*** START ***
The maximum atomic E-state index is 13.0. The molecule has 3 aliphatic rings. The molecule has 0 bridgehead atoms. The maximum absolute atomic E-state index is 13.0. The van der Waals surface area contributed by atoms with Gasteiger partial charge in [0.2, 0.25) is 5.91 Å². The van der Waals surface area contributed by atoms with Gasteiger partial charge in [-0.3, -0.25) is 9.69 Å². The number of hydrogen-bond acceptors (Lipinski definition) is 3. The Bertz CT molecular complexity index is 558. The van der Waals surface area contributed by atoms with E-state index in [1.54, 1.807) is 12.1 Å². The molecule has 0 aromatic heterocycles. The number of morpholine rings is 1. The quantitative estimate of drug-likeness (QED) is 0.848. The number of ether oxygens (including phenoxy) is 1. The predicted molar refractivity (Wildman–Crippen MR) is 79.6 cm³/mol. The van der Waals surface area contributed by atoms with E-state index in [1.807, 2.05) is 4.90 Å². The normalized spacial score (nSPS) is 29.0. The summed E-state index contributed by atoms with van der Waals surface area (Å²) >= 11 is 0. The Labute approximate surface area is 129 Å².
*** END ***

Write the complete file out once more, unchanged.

The maximum atomic E-state index is 13.0. The molecule has 3 aliphatic rings. The molecule has 0 bridgehead atoms. The maximum absolute atomic E-state index is 13.0. The van der Waals surface area contributed by atoms with Gasteiger partial charge in [0.2, 0.25) is 5.91 Å². The van der Waals surface area contributed by atoms with Gasteiger partial charge in [-0.3, -0.25) is 9.69 Å². The number of hydrogen-bond acceptors (Lipinski definition) is 3. The Bertz CT molecular complexity index is 558. The van der Waals surface area contributed by atoms with E-state index in [1.54, 1.807) is 12.1 Å². The molecule has 0 aromatic heterocycles. The number of morpholine rings is 1. The quantitative estimate of drug-likeness (QED) is 0.848. The number of ether oxygens (including phenoxy) is 1. The predicted molar refractivity (Wildman–Crippen MR) is 79.6 cm³/mol. The van der Waals surface area contributed by atoms with E-state index in [1.807, 2.05) is 4.90 Å². The normalized spacial score (nSPS) is 29.0. The summed E-state index contributed by atoms with van der Waals surface area (Å²) >= 11 is 0. The Labute approximate surface area is 129 Å².